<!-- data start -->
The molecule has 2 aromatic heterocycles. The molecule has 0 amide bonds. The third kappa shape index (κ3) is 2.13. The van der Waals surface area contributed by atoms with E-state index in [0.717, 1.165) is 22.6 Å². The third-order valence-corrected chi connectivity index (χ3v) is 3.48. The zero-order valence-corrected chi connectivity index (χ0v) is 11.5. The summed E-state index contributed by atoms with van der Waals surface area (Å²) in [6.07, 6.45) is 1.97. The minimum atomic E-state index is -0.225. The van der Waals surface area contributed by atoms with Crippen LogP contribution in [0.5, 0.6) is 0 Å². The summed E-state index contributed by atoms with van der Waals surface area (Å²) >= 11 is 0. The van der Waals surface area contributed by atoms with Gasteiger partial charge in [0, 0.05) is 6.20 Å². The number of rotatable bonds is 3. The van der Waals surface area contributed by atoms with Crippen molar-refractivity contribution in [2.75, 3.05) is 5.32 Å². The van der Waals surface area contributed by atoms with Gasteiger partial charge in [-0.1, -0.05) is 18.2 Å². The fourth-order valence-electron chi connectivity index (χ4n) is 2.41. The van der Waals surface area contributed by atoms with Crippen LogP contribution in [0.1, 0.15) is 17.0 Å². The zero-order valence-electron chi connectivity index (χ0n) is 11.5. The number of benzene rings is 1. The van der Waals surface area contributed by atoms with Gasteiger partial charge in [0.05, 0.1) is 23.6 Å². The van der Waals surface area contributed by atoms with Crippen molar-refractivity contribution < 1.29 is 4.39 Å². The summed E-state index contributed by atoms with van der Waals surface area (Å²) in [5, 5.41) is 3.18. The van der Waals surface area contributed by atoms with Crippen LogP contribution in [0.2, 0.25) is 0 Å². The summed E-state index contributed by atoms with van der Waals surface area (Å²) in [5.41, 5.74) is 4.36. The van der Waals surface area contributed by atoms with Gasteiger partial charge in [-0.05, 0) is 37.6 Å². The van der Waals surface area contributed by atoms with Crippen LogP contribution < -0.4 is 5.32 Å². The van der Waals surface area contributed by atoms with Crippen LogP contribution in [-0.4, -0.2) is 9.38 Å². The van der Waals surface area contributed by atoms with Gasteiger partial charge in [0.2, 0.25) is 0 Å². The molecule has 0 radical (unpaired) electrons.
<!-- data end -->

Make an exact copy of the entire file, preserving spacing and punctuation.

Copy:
The molecule has 2 aromatic heterocycles. The molecule has 0 amide bonds. The third kappa shape index (κ3) is 2.13. The van der Waals surface area contributed by atoms with E-state index in [0.717, 1.165) is 22.6 Å². The third-order valence-corrected chi connectivity index (χ3v) is 3.48. The zero-order valence-corrected chi connectivity index (χ0v) is 11.5. The summed E-state index contributed by atoms with van der Waals surface area (Å²) in [6.07, 6.45) is 1.97. The minimum atomic E-state index is -0.225. The van der Waals surface area contributed by atoms with Crippen LogP contribution in [0.5, 0.6) is 0 Å². The summed E-state index contributed by atoms with van der Waals surface area (Å²) >= 11 is 0. The van der Waals surface area contributed by atoms with Gasteiger partial charge in [0, 0.05) is 6.20 Å². The number of rotatable bonds is 3. The van der Waals surface area contributed by atoms with Crippen molar-refractivity contribution in [2.75, 3.05) is 5.32 Å². The van der Waals surface area contributed by atoms with Gasteiger partial charge in [-0.1, -0.05) is 18.2 Å². The fourth-order valence-electron chi connectivity index (χ4n) is 2.41. The van der Waals surface area contributed by atoms with Crippen LogP contribution in [0.1, 0.15) is 17.0 Å². The zero-order valence-electron chi connectivity index (χ0n) is 11.5. The number of benzene rings is 1. The van der Waals surface area contributed by atoms with Gasteiger partial charge in [0.05, 0.1) is 23.6 Å². The van der Waals surface area contributed by atoms with Crippen molar-refractivity contribution < 1.29 is 4.39 Å². The summed E-state index contributed by atoms with van der Waals surface area (Å²) in [5, 5.41) is 3.18. The van der Waals surface area contributed by atoms with Crippen LogP contribution in [0.2, 0.25) is 0 Å². The summed E-state index contributed by atoms with van der Waals surface area (Å²) in [5.41, 5.74) is 4.36. The van der Waals surface area contributed by atoms with Gasteiger partial charge in [-0.05, 0) is 37.6 Å². The van der Waals surface area contributed by atoms with Crippen LogP contribution < -0.4 is 5.32 Å². The van der Waals surface area contributed by atoms with Crippen LogP contribution in [-0.4, -0.2) is 9.38 Å². The van der Waals surface area contributed by atoms with Gasteiger partial charge in [0.2, 0.25) is 0 Å². The molecule has 0 radical (unpaired) electrons.